Transfer M'Baye eager to chip in for Sooners

Transfer M'Baye eager to chip in for Sooners

NORMAN, Okla. (AP) After a long journey brought on by his dream to play in the NBA, Amath M'Baye finally feels right where he belongs at Oklahoma.

M'Baye left his native France because he thought playing college basketball in the U.S. would give him a better chance of getting to the NBA. It led him to a prep school in California, then a stint at Wyoming before he transferred to play for Lon Kruger with the Sooners.

While M'Baye pursues that goal of making it to the next level, Oklahoma believes he could be one of the missing pieces in getting the program back to the NCAA tournament after a down stretch that included NCAA sanctions and Jeff Capel being fired. And M'Baye believes in Kruger, who he got to watch as an opponent in the Mountain West and jumped at the chance to follow him to Oklahoma.

``Everywhere he's been, the program ends up with success. There's no mystery, there's no magic. He works the right way,'' M'Baye said. ``When you look at the players we've got and the recruiting class coming in, I don't see how we could not play well. There's no reason for us not to play well. There's no excuses.''

It starts with M'Baye, who had to sit out last season because of the NCAA's guidelines on transfers. He averaged 12 points and a team-best 5.7 rebounds as a sophomore for the Cowboys and feels he wasn't nearly as complete of a player back then.

``I was not very comfortable outside the paint when I was in Wyoming,'' M'Baye said. ``I could do stuff but it wasn't my strength. I think I kind of expanded my game. I feel comfortable in the post and outside the paint, I've got more tools to work with. I've got more weapons to be a threat on the defenses.''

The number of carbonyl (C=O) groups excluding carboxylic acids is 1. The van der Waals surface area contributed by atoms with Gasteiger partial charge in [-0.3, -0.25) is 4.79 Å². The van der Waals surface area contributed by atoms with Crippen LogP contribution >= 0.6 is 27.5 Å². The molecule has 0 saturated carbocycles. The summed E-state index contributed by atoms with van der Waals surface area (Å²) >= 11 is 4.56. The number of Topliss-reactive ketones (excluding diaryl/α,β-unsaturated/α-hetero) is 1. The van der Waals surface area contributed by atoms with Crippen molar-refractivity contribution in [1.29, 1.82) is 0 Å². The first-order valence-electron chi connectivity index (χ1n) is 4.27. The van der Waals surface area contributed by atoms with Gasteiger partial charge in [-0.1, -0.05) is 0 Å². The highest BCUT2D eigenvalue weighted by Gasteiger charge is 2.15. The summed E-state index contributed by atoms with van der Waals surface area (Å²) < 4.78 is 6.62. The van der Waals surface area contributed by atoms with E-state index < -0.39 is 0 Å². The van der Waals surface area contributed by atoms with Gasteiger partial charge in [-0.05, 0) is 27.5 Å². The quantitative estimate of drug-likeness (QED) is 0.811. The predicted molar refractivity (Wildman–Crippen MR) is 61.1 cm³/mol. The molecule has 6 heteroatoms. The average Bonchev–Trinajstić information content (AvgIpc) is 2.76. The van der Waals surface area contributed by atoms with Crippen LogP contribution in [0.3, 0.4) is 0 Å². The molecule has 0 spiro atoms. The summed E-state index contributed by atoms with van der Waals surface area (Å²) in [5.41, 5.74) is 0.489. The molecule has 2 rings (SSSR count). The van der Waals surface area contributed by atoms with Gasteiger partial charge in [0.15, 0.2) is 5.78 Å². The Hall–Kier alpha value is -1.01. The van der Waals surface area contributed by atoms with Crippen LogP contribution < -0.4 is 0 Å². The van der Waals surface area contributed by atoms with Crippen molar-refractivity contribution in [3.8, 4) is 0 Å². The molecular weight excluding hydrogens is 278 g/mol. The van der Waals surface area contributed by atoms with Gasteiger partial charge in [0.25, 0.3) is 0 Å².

M'Baye is finding his comfort level with the Sooners after a whirlwind few years. He didn't start playing hoops unit his mid-teens, then made the decision to leave home after meeting coach Babacar Sy from Stoneridge Prep (Calif.). He was lightly recruited and signed with Wyoming to follow best friend and fellow Frenchman Arthur Bouedo.

``A lot of things went good but not everything was great. We lost a lot of games and my coach (Heath Schroyer) got fired,'' M'Baye said. ``I pretty much knew I was going to leave before my coach got fired. But my coach got fired, and I started looking for new teams and new schools.''

M'Baye could be a key addition for Oklahoma, which was lacking manpower while going 15-16 and finishing eighth in the Big 12 in Kruger's first season. Kruger is also counting on contributions from freshmen Je'lon Hornbeak, Isaiah Cousins and Buddy Hield. Freshman C.J. Cole and junior college transfer D.J Bennett will redshirt.

``Especially when we got into the Big 12, we really couldn't press like we wanted to because we were only playing seven or eight guys,'' senior forward Romero Osby said. ``Now that we've got the chance to play 10 guys, 11 guys maybe, we've got a decent chance to really get out and pressure people and not even worry about getting fatigued. Just play through it and know that you'll get a chance to rest.''

The Sooners open the season at home Nov. 11 against Louisiana-Monroe with the hopes of returning to the NCAA tournament for the first time since 2009. They've had three straight losing seasons since that appearance in the regional finals.

``The opportunity to play in the NCAA tournament is the goal of every player and every team in the Big 12, and that should be our goal, too. That would be an indicator of success, for sure. We haven't been there for a while, no question, but that's a realistic and a healthy goal. We're not downplaying that,'' Kruger said.